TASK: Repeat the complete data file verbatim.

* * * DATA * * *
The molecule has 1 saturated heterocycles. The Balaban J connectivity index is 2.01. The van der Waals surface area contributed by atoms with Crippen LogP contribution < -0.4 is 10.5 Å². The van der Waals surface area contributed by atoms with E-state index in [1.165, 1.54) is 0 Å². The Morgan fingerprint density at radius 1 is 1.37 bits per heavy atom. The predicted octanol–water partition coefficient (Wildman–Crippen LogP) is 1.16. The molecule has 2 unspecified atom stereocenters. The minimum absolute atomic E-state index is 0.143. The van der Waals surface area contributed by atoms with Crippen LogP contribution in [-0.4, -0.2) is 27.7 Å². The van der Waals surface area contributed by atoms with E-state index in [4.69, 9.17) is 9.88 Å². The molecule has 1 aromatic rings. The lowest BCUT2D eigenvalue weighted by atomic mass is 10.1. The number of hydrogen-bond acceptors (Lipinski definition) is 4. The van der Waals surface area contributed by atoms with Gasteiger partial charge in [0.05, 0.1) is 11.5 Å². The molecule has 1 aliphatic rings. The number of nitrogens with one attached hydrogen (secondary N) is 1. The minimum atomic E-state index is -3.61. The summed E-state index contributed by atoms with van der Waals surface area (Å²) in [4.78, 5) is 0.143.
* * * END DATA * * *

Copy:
The molecule has 1 saturated heterocycles. The Balaban J connectivity index is 2.01. The van der Waals surface area contributed by atoms with Crippen LogP contribution < -0.4 is 10.5 Å². The van der Waals surface area contributed by atoms with E-state index in [1.165, 1.54) is 0 Å². The Morgan fingerprint density at radius 1 is 1.37 bits per heavy atom. The predicted octanol–water partition coefficient (Wildman–Crippen LogP) is 1.16. The molecule has 2 unspecified atom stereocenters. The minimum absolute atomic E-state index is 0.143. The van der Waals surface area contributed by atoms with Crippen LogP contribution in [-0.4, -0.2) is 27.7 Å². The van der Waals surface area contributed by atoms with E-state index in [4.69, 9.17) is 9.88 Å². The molecule has 1 aromatic rings. The lowest BCUT2D eigenvalue weighted by atomic mass is 10.1. The number of hydrogen-bond acceptors (Lipinski definition) is 4. The van der Waals surface area contributed by atoms with Gasteiger partial charge in [0.05, 0.1) is 11.5 Å². The molecule has 1 aliphatic rings. The number of nitrogens with one attached hydrogen (secondary N) is 1. The minimum atomic E-state index is -3.61. The summed E-state index contributed by atoms with van der Waals surface area (Å²) in [4.78, 5) is 0.143.